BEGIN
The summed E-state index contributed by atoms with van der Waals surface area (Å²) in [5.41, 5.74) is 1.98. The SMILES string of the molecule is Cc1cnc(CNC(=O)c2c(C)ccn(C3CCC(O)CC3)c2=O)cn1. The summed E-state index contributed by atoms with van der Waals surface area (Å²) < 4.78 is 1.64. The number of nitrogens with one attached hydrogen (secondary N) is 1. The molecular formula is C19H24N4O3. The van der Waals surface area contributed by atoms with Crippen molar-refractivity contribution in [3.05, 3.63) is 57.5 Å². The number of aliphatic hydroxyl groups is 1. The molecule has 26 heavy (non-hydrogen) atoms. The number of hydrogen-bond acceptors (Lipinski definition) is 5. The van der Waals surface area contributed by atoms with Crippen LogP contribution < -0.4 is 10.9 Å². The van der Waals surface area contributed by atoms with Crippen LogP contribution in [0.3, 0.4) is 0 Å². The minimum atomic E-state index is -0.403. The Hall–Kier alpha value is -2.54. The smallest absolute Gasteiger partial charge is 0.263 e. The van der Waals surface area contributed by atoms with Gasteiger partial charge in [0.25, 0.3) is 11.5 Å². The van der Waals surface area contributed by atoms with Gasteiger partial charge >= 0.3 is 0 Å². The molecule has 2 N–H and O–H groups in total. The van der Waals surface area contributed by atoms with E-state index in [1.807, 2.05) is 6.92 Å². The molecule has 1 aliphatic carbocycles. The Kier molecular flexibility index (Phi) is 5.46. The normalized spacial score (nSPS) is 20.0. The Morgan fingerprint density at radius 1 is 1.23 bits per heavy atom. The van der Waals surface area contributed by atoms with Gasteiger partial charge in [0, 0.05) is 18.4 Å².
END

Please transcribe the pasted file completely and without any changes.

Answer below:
The summed E-state index contributed by atoms with van der Waals surface area (Å²) in [5.41, 5.74) is 1.98. The SMILES string of the molecule is Cc1cnc(CNC(=O)c2c(C)ccn(C3CCC(O)CC3)c2=O)cn1. The summed E-state index contributed by atoms with van der Waals surface area (Å²) < 4.78 is 1.64. The number of nitrogens with one attached hydrogen (secondary N) is 1. The molecular formula is C19H24N4O3. The van der Waals surface area contributed by atoms with Crippen molar-refractivity contribution in [3.05, 3.63) is 57.5 Å². The number of aliphatic hydroxyl groups is 1. The molecule has 26 heavy (non-hydrogen) atoms. The number of hydrogen-bond acceptors (Lipinski definition) is 5. The van der Waals surface area contributed by atoms with Crippen LogP contribution < -0.4 is 10.9 Å². The van der Waals surface area contributed by atoms with Crippen LogP contribution in [0.3, 0.4) is 0 Å². The minimum atomic E-state index is -0.403. The Hall–Kier alpha value is -2.54. The smallest absolute Gasteiger partial charge is 0.263 e. The van der Waals surface area contributed by atoms with Gasteiger partial charge in [0.25, 0.3) is 11.5 Å². The van der Waals surface area contributed by atoms with Gasteiger partial charge >= 0.3 is 0 Å². The molecule has 2 N–H and O–H groups in total. The van der Waals surface area contributed by atoms with E-state index in [1.807, 2.05) is 6.92 Å². The molecule has 1 aliphatic carbocycles. The Kier molecular flexibility index (Phi) is 5.46. The normalized spacial score (nSPS) is 20.0. The Morgan fingerprint density at radius 1 is 1.23 bits per heavy atom. The van der Waals surface area contributed by atoms with Gasteiger partial charge in [0, 0.05) is 18.4 Å².